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Who is in charge?

Figuring out state sales tax when using a marketing and delivery service

Who is in charge?

Figuring out state sales tax when using a marketing and delivery service

By Bob Gilbert, CPA

Restaurant marketing & delivery services is one of the fastest-growing industries in the world right now. Many restaurants are at a point where they have no option but to incorporate this method of service into their business in order to maintain their status with the competition.

A common byproduct of the creation and expansion of a new industry is the immense confusion as to how existing regulation, tax and other, applies. This article specifically discusses the sales tax intricacies of utilizing an online marketing and delivery service.

The most complex piece in putting this puzzle together is that each arrangement can be different. Here are a few variables that are common within the industry that may trigger what is and isn’t subject to state sales tax:

  • Online provider solely provides internet advertising and fulfilment services
  • Online provider also provides delivery services and charges the restaurant
  • Online provider charges mandatory gratuity
  • Online provider charges the customer marked-up prices
  • Restaurant charges delivery fee
  • Restaurant charges service charge or automatic gratuity

Furthermore, the biggest variable of all is that EACH STATE IS DIFFERENT!

In order to reach the proper conclusion, we should first identify the products and services being sold in order to determine if they’re generally subject to sales tax. Once that is complete, we can then dictate who the seller of each taxable product and service is.

Typically offered Goods and Services

Below is a list of goods and services that are typically offered by restaurants with online delivery platforms. Within each item is a consideration as to whether or not that good or service is subject to sales tax.

  1. The online provider is selling Internet and advertising fulfilment services. Sales tax is normally charged on the sale of personal property, and specified services. In many cases, services such as advertising and online facilitation would not be considered enumerated services that are subject to sales tax.
  2. Either the online provider or the restaurant is providing delivery services. Many states dictate that if the charge is for the delivery of a taxable product or service, then the delivery charge will also be taxable. However, if the delivery service is being charged by a company other than the seller of taxable product, then the delivery service is generally not subject to sales tax.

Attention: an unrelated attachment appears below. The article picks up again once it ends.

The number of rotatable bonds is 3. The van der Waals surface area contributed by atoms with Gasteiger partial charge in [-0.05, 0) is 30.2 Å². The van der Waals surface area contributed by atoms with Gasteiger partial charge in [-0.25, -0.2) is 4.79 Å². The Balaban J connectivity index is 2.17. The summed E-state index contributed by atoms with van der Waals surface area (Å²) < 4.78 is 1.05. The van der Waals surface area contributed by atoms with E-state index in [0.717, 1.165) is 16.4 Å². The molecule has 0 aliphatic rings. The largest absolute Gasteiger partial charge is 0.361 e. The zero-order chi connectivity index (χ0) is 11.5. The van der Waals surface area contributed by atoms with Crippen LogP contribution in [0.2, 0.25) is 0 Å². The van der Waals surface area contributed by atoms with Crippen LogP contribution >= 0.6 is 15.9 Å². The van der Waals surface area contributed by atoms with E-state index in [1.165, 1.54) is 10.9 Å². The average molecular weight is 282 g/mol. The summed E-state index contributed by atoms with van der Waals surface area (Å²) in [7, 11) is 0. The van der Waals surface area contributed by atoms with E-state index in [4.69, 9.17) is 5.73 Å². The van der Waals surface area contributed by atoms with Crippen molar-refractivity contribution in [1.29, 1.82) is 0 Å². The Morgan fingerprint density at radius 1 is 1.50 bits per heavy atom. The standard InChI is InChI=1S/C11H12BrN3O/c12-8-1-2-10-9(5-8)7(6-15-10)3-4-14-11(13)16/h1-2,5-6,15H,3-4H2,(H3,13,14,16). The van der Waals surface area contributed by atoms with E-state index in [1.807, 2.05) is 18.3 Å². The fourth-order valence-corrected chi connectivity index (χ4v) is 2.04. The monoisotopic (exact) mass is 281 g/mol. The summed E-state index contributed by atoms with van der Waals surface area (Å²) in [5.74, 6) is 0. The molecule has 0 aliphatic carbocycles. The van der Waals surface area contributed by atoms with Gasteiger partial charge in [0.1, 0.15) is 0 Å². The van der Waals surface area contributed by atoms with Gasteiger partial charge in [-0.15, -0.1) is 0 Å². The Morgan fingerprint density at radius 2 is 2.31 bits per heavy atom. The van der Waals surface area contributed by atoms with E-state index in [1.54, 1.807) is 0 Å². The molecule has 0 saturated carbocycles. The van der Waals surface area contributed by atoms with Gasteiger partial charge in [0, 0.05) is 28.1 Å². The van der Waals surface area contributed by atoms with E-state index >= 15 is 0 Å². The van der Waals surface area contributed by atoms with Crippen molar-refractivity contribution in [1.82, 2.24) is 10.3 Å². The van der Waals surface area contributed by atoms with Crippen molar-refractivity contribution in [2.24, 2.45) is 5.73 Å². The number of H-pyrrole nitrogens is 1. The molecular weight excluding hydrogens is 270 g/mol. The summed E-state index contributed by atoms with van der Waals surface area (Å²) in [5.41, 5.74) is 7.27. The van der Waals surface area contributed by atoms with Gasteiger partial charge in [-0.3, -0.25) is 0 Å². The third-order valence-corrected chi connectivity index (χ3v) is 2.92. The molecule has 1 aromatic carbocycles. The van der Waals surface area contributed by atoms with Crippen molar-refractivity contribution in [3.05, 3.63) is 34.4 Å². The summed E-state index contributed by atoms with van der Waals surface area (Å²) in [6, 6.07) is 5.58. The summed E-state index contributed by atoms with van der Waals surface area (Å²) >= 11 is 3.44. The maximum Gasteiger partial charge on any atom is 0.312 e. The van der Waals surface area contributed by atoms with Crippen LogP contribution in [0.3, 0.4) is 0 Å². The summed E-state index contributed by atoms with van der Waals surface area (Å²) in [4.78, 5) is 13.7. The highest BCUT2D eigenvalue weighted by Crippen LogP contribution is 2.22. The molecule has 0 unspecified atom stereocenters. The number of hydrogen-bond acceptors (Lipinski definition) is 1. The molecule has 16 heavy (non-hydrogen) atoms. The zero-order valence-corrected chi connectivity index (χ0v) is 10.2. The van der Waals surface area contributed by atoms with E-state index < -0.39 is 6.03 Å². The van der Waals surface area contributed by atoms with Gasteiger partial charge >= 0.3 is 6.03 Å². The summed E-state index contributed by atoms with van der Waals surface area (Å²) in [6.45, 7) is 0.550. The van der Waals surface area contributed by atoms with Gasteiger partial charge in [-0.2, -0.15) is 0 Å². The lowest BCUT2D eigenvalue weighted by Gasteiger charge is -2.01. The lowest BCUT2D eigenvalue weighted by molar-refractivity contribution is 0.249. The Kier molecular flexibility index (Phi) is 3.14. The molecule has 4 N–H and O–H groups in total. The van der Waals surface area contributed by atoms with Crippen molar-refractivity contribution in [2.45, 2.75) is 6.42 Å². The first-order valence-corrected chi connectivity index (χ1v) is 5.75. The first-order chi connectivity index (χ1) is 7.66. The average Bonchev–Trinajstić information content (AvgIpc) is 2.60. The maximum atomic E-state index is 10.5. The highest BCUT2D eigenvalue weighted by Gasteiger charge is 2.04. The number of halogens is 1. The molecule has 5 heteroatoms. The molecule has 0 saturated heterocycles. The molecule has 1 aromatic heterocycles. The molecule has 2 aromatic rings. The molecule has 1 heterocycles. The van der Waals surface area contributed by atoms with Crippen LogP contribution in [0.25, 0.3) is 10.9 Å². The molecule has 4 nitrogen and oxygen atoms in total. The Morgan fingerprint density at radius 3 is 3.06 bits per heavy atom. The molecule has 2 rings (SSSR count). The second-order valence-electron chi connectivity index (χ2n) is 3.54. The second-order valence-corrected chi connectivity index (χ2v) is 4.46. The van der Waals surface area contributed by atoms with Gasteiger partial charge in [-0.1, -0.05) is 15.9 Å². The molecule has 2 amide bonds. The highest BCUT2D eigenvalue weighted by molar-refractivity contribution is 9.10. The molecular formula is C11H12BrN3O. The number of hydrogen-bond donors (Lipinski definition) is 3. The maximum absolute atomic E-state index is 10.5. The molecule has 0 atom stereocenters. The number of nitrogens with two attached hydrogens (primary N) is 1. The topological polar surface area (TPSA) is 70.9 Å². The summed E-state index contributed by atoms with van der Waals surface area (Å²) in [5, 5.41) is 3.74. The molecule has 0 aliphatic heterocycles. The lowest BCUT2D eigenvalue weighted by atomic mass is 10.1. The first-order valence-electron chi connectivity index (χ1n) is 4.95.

3. Either the online provider or the restaurant is charging a gratuity or service charge for the sale of prepared food. From an income tax standpoint, this one has its own issues that are outside the scope of this article but from a sales tax perspective, gratuities are often tax-exempt if the entire gratuity goes to the employees of the restaurant. A common pitfall here is when a restaurant charges its employees 2-3% of the tips they received via credit card, to compensate for credit card processing charges burdened by the restaurant. If this type of withholding were in place, the gratuity would often be taxable, in full.
  4. Either the online provider or the restaurant is selling prepared food and beverage. This is generally taxable.

Who should charge tax?

Now that we know what generally is and isn’t taxable, we need to determine who the seller is that needs to charge tax. In most cases, where the restaurant has its own deliverers and is responsible for the delivery of food and beverage, the restaurant is the seller and should charge tax on the food and beverage, delivery fees, and any mandatory gratuities that aren’t paid in full to the employees. In cases where the online provider is providing the delivery service, it becomes less clear as to who the seller is.

The New Jersey Division of Taxation recently responded to a similar inquiry by stating, ’A company that takes online orders for restaurant meals, delivers those meals, and accepts the payment for those meals is considered the retailer of those meals for sales tax purposes.’ What that means is that the online provider is actually the seller to the customer, and is required to collect and remit sales tax on the restaurant’s sale. The restaurant is actually a wholesaler in that instance, and would not have to charge New Jersey sales tax if a resale certificate was obtained from the online provider. This aspect would have to be reviewed on a state-by-state basis with regard to each arrangement. The definition of “catering services” in any state can determine who is actually transacting in the sale with the customer.


Using an online marketing and delivery service provider is becoming unavoidable. Here are some tips to keep in mind to stay out of trouble:

  • Develop an understanding of what is, in fact, being provided to both the restaurant and the customer.
  • Do not rely on a contract with the online provider to determine taxability. State law will ultimately determine who needs to pay tax, not a contract.
  • Each state is different and requires its own analysis.
  • Reach out for help from experienced professionals who understand tax regulation.

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